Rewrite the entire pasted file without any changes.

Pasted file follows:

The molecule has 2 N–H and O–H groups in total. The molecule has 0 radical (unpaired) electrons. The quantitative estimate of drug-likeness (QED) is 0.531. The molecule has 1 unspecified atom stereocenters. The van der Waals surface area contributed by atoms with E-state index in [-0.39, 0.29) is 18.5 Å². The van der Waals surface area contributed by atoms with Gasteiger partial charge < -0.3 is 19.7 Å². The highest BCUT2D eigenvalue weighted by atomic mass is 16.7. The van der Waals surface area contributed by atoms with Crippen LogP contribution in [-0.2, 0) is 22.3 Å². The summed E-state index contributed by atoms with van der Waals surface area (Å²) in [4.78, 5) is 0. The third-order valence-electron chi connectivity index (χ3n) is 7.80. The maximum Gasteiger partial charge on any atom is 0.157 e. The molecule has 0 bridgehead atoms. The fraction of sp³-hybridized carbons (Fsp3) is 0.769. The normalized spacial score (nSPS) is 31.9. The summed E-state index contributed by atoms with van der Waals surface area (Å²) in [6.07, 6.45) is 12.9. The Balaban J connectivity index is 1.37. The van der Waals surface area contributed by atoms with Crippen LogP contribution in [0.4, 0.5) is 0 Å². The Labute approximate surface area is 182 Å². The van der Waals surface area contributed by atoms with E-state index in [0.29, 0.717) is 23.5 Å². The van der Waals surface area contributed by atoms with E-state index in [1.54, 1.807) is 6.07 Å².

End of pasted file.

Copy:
The molecule has 2 N–H and O–H groups in total. The molecule has 0 radical (unpaired) electrons. The quantitative estimate of drug-likeness (QED) is 0.531. The molecule has 1 unspecified atom stereocenters. The van der Waals surface area contributed by atoms with E-state index in [-0.39, 0.29) is 18.5 Å². The van der Waals surface area contributed by atoms with Gasteiger partial charge < -0.3 is 19.7 Å². The highest BCUT2D eigenvalue weighted by atomic mass is 16.7. The van der Waals surface area contributed by atoms with Crippen LogP contribution in [-0.2, 0) is 22.3 Å². The summed E-state index contributed by atoms with van der Waals surface area (Å²) in [4.78, 5) is 0. The third-order valence-electron chi connectivity index (χ3n) is 7.80. The maximum Gasteiger partial charge on any atom is 0.157 e. The molecule has 0 bridgehead atoms. The fraction of sp³-hybridized carbons (Fsp3) is 0.769. The normalized spacial score (nSPS) is 31.9. The summed E-state index contributed by atoms with van der Waals surface area (Å²) in [6.07, 6.45) is 12.9. The Balaban J connectivity index is 1.37. The van der Waals surface area contributed by atoms with Crippen LogP contribution in [0.4, 0.5) is 0 Å². The Labute approximate surface area is 182 Å². The van der Waals surface area contributed by atoms with E-state index in [0.29, 0.717) is 23.5 Å². The van der Waals surface area contributed by atoms with E-state index in [1.54, 1.807) is 6.07 Å².